Thank you Neil for the heads-up. Hmm, well, at least I didn’t run right out and purchase the enclosure. The proverbial quandary…

I believe you said you have a 2012 Mac Mini which is what I have. If so, those have no problem booting from external USB SSD’s like the Samsung T7 or T5 1 TB as I have tried them both and use for backups. I also use an older Toshiba XS700 240GB for booting and it worked wonders compared to the spinning internal discs.

Neil has a 2013 and I recall that issue where the Samsung’s would not boot.

Mojave makes the whole thing even easier. Mojave did use APFS (that started before with HS), but it still used the old single-partition macOS install scheme. In short, you can directly clone the entire drive. There is no SSV or split system/data or anything like that on Mojave that complicates this process. The last one actually. Changes started with Catalina. And SSV came with BS.

(And FTR, that’s not say that the split and SSV didn’t come with other [significant] advantages)

Thank you jk2gs. Hmm, the plot thickens. Yes, I have a Late 2012 mini (About This Mac confirmed). I wasn’t aware of a 2013 mini, but there is a Late 2014 incarnation.

In any case, every manufacturer’s SSD differs by whatever proprietary control software it contains, which is why I asked about potential boot ability. My disk is a Crucial (Micron) MX100 2.5" 256 GB SATA, formerly a replacement internal drive for a MacBook Pro. Probably not many 256 GB drives have seen action as external drives, so…won’t know 'til I try.

Many thanks,
Howard

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I have a 2012-model mini (purchased new in 2014). I used to boot Mojave on it from an external USB SSD periodically. I don’t think there will be a problem with doing that.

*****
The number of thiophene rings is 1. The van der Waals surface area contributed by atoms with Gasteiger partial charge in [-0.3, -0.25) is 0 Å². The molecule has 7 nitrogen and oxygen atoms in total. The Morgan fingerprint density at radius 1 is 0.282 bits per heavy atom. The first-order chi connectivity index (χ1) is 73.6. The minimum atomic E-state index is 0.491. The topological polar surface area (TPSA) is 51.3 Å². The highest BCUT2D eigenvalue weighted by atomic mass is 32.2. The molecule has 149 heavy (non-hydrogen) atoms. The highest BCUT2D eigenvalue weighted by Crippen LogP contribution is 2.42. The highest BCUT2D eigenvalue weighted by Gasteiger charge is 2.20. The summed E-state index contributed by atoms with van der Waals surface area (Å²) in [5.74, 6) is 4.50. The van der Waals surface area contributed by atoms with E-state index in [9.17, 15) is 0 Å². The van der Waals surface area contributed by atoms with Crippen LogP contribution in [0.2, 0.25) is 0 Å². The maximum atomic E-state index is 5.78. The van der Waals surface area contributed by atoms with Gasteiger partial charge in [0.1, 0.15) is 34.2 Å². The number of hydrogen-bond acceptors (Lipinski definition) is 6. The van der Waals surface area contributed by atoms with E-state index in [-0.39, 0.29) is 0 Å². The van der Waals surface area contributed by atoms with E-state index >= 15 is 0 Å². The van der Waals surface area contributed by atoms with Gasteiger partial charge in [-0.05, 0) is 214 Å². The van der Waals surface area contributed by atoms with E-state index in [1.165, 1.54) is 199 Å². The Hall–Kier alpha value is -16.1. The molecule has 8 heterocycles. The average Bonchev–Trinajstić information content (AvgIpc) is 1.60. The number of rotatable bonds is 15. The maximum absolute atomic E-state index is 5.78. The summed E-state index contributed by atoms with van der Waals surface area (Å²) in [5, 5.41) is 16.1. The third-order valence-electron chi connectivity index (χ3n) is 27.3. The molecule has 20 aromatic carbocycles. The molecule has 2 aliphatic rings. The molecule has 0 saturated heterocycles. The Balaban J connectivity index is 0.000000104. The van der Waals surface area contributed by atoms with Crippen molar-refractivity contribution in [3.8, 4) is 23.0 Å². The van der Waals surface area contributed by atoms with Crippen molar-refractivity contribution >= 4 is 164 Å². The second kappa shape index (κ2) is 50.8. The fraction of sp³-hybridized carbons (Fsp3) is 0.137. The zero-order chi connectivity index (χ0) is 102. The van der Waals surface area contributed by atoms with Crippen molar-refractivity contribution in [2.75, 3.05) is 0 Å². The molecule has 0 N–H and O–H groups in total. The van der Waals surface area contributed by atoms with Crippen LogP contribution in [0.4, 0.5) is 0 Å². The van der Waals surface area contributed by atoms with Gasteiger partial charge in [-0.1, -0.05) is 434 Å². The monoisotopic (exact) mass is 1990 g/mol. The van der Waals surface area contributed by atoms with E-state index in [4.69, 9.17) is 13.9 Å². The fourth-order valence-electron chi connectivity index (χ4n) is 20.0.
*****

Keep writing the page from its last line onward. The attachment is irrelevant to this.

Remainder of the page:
When I moved to Catalina, I found that Catalina will not boot from an external FileVault-encrypted drive on a 2012-model mini. It is a known issue, pointed out on the CCC blog.

If you stick with Mojave, it should be OK, even with FileVault. And, yes, stay away from the Internet with Mojave.

Thank you kcjw. I didn’t know about the FileVault issue with Catalina. I’m using Catalina on a 2018 mini, but I don’t use FV. When the dust settles, I’ll upgrade to Ventura. And, yes, the old 2012 workhorse will remain off the Internet.

Sounds like I should invest $15-$20 in an enclosure and give it a try.

Yeah…I know yours is a 2012 but if the 2013 won’t boot from external then I would try and verify before I spent any money on that model as well that it will boot.

Goo to know…I wonder what’s different about the 2013s…other than a minor speed bump I think they’re pretty much the same thing.

Mine is a Late 2012 Mac Mini 2.3 GHz Quad Core Intel Core i7.

I use Catalina as that is as far as I can go unless I use a VM (which I do have).

I don’t use FileVault with Catalina and as I said, the USB SSD boots fine.

As for the internet issue with Mojave, for normal web browsing and email I wouldn’t worry too much about security issues. Firefox is updated constantly and currently can run on Sierra and above. However, Mojave does not get the newer XProtect Remediator updates for security so that is an issue:

Maybe I have too much imagination; I do worry about security issues!
You are right that you should be OK 98% of the time. You only have to make one mistake however.
Security is most effective in layers and there are a couple more security layers on Monterey.

I finally upgraded to an M1 Mac (10% sale on M1 Pro MBP at B&H Photo) because TurboTax kept warning me that it would not work with Catalina next tax season. I feel like I waited a bit too long, and I’m glad I upgraded.

If you don’t use FileVault, anyone can take the drive from a Mac of that generation and read it on another machine.
If you don’t have anything important on the Mac mini, that’s OK. For example, no contacts, e.g., with birthdays or email addresses, no email password, no social media account names, no passwords of any kind, no financial information, etc. Any time you update any third-party software, e.g., Firefox, LibreOffice, you have to trust that their download sites are tamper-proof. Any time you visit a site that links to third-party advertising, e.g., ESPN, you have to trust that those sites are trustworthy and are not using some exploit against Catalina or earlier.
Since I use my main Mac for everything, I try to keep it as safe as I can.